A ride-hailing app which advised UK women "to use their own prudence in offering or accepting a ride" has been described as "disturbing" by the chair of the Work and Pensions Select Committee.
Veteran MP Frank Field also called for reform of the licensing system for ride-hailing, after two councils which licensed the app disclaimed responsibility, saying they did not check terms and conditions.
Ola, an Indian taxi-hailing giant which staged a high-profile UK launch in August, included the warning to women in a set of terms and conditions on its UK website.
The same terms and conditions also advised women passengers to share the ride details with family, friends, relatives.
After being alerted to the presence of the clauses, Ola changed the text of its terms and conditions, blaming a technical error.
An Ola spokesperson told Sky News the text was accidentally copied and pasted from a separate set of terms and conditions, which applied to a specific car-pool service that was previously offered only in India.
The firm stressed that the warning to women had never been part of its official UK terms and conditions, and that they were not in any of our current global T&Cs.
However, their inclusion has raised questions about the licensing process for ride-hailing services, which vets apps such as Ola to ensure they are safe and suitable for use by the public.
Ola offers ride-hailing services in Bristol, South Gloucestershire, North Somerset and South Wales, so it must seek approval from the local councils in these areas.
Two of the councils involved, Cardiff City Council and Bristol Council, told Sky News it did not check terms and conditions – which lay out the rules for what is permitted on apps – as part of its vetting process.
Terms and conditions that are entered into as part of signing up for the app are not part of the application process, said a spokesperson for Cardiff City Council, which granted Ola a five-year license on 22 May 2018.
The Council do have an overarching requirement to assess whether the applicant satisfies the ‘fitness and propriety test’ and the Council are satisfied Ola fulfil this requirement.
Bristol City Council, which granted Ola a five-year licence in September 2018, confirmed it had not checked Ola’s app.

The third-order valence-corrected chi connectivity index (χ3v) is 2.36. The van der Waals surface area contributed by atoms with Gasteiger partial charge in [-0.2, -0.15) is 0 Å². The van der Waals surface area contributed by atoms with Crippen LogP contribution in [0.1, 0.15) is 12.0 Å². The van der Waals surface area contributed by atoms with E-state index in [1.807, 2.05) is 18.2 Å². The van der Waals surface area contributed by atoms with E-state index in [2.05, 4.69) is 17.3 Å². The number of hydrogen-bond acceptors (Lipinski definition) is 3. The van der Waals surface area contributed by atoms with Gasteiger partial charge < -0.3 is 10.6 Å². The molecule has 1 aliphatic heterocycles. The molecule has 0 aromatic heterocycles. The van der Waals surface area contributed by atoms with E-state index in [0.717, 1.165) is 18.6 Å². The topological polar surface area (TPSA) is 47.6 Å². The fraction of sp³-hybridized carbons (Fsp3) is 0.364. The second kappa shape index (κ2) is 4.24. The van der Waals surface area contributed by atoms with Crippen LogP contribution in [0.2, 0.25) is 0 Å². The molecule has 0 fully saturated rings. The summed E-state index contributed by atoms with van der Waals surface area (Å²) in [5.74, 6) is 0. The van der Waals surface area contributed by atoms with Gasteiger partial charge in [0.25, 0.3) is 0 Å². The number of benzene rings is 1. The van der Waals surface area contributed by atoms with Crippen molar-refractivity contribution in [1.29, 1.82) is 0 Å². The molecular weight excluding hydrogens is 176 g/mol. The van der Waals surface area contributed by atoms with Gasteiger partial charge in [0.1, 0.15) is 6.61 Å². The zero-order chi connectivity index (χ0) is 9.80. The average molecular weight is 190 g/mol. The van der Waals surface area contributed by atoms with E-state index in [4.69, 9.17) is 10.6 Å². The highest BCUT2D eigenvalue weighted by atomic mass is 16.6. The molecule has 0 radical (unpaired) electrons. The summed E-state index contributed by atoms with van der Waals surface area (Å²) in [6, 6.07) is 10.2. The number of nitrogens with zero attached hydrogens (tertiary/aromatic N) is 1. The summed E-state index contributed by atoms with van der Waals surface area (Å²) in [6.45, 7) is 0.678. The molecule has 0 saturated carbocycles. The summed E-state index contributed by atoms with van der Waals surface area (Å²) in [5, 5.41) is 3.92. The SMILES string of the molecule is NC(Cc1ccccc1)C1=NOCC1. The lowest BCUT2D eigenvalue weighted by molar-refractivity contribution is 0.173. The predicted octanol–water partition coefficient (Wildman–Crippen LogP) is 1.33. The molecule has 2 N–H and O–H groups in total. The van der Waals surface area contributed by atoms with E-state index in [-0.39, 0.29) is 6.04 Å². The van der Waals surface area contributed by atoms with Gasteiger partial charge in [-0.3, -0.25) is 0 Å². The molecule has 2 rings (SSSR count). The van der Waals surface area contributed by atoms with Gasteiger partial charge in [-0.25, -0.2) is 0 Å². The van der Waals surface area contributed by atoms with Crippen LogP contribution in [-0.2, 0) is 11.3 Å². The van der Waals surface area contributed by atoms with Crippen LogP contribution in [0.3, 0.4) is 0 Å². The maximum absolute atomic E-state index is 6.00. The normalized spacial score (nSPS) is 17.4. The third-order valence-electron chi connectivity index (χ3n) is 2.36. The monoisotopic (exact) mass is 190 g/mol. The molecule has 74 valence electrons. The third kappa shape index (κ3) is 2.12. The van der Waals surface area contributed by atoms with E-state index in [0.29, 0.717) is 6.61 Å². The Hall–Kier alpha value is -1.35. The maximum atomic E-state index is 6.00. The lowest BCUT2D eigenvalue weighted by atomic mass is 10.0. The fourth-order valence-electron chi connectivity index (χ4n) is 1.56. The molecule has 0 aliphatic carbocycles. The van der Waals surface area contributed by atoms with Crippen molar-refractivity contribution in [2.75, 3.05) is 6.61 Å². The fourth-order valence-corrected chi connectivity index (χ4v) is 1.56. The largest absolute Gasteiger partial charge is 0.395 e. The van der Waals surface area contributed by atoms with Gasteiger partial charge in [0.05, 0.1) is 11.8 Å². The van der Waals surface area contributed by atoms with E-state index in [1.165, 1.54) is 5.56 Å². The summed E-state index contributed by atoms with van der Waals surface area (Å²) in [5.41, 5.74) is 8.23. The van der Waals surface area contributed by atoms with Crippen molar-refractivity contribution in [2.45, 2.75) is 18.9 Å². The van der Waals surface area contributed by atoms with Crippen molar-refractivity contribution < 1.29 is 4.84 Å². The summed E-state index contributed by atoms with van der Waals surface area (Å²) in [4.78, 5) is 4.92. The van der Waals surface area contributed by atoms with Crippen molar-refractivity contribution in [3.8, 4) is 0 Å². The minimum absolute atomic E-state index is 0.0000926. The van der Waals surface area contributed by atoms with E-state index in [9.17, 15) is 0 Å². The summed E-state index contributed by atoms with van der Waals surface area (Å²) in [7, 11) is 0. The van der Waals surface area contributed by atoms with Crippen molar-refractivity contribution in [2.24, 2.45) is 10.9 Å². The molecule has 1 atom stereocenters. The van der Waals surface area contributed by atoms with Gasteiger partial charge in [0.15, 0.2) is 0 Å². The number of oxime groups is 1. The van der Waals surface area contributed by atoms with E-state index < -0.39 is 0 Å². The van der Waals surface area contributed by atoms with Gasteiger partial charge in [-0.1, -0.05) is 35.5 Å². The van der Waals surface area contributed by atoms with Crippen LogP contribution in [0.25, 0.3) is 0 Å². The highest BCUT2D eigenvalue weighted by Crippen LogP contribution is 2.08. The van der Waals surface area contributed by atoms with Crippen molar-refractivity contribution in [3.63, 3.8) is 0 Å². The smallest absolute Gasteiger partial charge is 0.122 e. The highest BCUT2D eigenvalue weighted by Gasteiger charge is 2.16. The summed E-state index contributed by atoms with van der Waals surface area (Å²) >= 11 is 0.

As the licensing authority, we are responsible for licensing the company but not a related app,” a spokesperson told Sky News. The content of this is controlled by the operator.
Neither council said it would be taking action against Ola as a result of its accident.
For Mr Field, this raised serious concerns. These findings are really, really disturbing, he said. How have such requirements, which all but acknowledge that women are likely to be in danger if they use this platform, made it through the licensing process without raising any eyebrows?
He also called for a swift response from the government to proposals to reform the licensing process.
In September 2018, Professor Mohammed Abdel-Haq’s filed an official report on taxi and private hire vehicle licensing, which called for the introduction of national minimum standards to be introduced across every authority in England.
James Farrar, chair of the United Private Hire Drivers branch of the Independent Workers Union of Great Britain, said the situation was urgent.
We are seeing licensing authorities right across the country failing to properly supervise the increasingly complicated contractual arrangements of private hire app operators, he said. As these operators seek to avoid public liability and employment rights obligations both drivers and passengers are unfairly exposed to risk.
In September 2017, Transport for London refused to renew Uber’s licence when it expired, saying the US ride-hailing app was not a fit and proper operator – a judgement the firm admitted was correct.
Transport for London eventually awarded Uber a temporary 15-month licence rather than the five-year licence it had been seeking.